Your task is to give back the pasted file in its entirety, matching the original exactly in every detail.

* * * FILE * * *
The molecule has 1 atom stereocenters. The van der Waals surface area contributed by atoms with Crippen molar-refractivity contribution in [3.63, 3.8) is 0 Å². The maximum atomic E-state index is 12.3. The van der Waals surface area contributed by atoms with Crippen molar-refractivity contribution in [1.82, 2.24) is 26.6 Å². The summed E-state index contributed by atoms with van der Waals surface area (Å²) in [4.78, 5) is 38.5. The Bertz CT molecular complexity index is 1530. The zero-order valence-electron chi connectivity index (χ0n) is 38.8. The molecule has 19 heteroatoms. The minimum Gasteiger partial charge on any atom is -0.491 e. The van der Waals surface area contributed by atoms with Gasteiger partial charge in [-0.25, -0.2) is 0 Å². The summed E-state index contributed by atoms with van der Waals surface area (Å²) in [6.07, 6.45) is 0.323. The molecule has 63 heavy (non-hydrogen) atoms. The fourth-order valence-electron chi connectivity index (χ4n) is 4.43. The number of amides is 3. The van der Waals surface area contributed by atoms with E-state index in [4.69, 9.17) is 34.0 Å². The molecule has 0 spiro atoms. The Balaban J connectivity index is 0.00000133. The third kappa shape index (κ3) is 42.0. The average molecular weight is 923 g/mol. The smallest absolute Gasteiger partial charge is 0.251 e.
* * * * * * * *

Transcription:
The molecule has 1 atom stereocenters. The van der Waals surface area contributed by atoms with Crippen molar-refractivity contribution in [3.63, 3.8) is 0 Å². The maximum atomic E-state index is 12.3. The van der Waals surface area contributed by atoms with Crippen molar-refractivity contribution in [1.82, 2.24) is 26.6 Å². The summed E-state index contributed by atoms with van der Waals surface area (Å²) in [4.78, 5) is 38.5. The Bertz CT molecular complexity index is 1530. The zero-order valence-electron chi connectivity index (χ0n) is 38.8. The molecule has 19 heteroatoms. The minimum Gasteiger partial charge on any atom is -0.491 e. The van der Waals surface area contributed by atoms with Gasteiger partial charge in [-0.25, -0.2) is 0 Å². The summed E-state index contributed by atoms with van der Waals surface area (Å²) in [6.07, 6.45) is 0.323. The molecule has 63 heavy (non-hydrogen) atoms. The fourth-order valence-electron chi connectivity index (χ4n) is 4.43. The number of amides is 3. The van der Waals surface area contributed by atoms with E-state index in [4.69, 9.17) is 34.0 Å². The molecule has 0 spiro atoms. The Balaban J connectivity index is 0.00000133. The third kappa shape index (κ3) is 42.0. The average molecular weight is 923 g/mol. The smallest absolute Gasteiger partial charge is 0.251 e.